I often feel reduced by current events. The death of a young person, the recent bombing of a neighborhood I spent much time in and the presidential campaign, for example. A year ago, I probably would have tried to convince you that you should care as much as I did. This past year, not so much. I created a habit of suppressing my emotions and reducing them to maybe a picture quote of Martin Luther King Jr. posted on Instagram, of course, or reposting an article that resonated with how I felt, receiving a total of 2 likes (thanks guys! You feel me! I feel you!) It has been a lonely year in that sense.
See, my senior year in college I felt everything. Every tragedy, death, historical mishap. EVERYTHING. I took classes called Politics of Whiteness, Social Change and Health Disparities. I cried often and took it all very personal. I would stumble over the facts and details trying desperately to educate and would vomit my thoughts on anyone who would listen without the ability to articulate my outrage or concern in a coherent manner. They were not well received. So I stopped. I stopped having an opinion, stopped trying to wake people up with the magnitude of knowledge I had acquired.
By stopping I would avoid embarrassment, disagreement and the trouble bubbles that accompany those two emotions. I would also avoid connecting with people who cared about the same issues that I do and working out a solution.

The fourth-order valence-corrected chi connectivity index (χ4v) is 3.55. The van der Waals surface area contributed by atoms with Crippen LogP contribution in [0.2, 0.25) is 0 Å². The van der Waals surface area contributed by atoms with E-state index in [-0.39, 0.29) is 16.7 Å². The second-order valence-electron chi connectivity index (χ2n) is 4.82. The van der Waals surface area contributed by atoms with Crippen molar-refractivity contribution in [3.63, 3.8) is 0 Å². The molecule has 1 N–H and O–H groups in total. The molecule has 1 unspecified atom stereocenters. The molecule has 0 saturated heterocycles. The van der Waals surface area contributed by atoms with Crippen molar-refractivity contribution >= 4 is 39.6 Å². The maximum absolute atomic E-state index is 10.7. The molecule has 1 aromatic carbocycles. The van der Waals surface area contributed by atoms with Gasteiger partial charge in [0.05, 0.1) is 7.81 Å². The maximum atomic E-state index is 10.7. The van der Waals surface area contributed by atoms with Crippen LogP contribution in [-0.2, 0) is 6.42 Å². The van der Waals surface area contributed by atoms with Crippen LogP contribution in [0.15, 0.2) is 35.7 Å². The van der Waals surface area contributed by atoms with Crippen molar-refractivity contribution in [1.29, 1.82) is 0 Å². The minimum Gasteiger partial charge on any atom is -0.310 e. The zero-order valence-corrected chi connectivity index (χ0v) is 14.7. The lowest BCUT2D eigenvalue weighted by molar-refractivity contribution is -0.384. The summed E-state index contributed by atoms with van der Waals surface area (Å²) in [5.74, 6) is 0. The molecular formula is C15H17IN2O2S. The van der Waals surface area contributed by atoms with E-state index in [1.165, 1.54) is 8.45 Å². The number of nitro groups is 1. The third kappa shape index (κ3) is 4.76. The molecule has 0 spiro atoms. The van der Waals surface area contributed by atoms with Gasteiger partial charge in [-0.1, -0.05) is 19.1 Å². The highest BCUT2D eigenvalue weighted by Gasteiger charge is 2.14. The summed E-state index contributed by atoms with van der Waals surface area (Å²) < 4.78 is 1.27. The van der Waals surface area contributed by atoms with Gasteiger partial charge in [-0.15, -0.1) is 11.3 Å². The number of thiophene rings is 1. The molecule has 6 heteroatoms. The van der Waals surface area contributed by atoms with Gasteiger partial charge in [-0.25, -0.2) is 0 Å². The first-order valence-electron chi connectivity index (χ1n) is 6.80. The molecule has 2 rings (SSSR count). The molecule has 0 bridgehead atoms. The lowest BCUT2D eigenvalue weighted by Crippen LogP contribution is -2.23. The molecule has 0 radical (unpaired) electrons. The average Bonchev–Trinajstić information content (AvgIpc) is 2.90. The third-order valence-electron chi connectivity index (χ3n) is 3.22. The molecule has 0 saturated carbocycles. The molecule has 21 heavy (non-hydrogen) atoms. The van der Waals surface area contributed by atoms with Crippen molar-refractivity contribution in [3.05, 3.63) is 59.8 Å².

By taking a year off I gave myself the opportunity to let all that I’ve learn settle and marinate.I’m not sure what the solution is to institutaionalized racism or environmental segregation but now you know that this is what I think about in my spare time. I think about my little cousins and how desperately I want them to never be stopped and frisked because of how wonderfully brown they are. I think about how I grew up in a neighborhood in which only 13% of adults have a college degree and somehow I am one of them. I’m trying to connect the dots as to what worked for me and how we can make that available to others.
These issues that make me feel so greatly are part of what makes me who I am. They are what I care about. I CARE about justice, health equity and progress. I care and sometimes I don’t know what to do with all these feels. So I’d like to start by sharing them with you (so that we can start a revolution right?!).
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Bumping to: Don’t Touch My Hair by Solange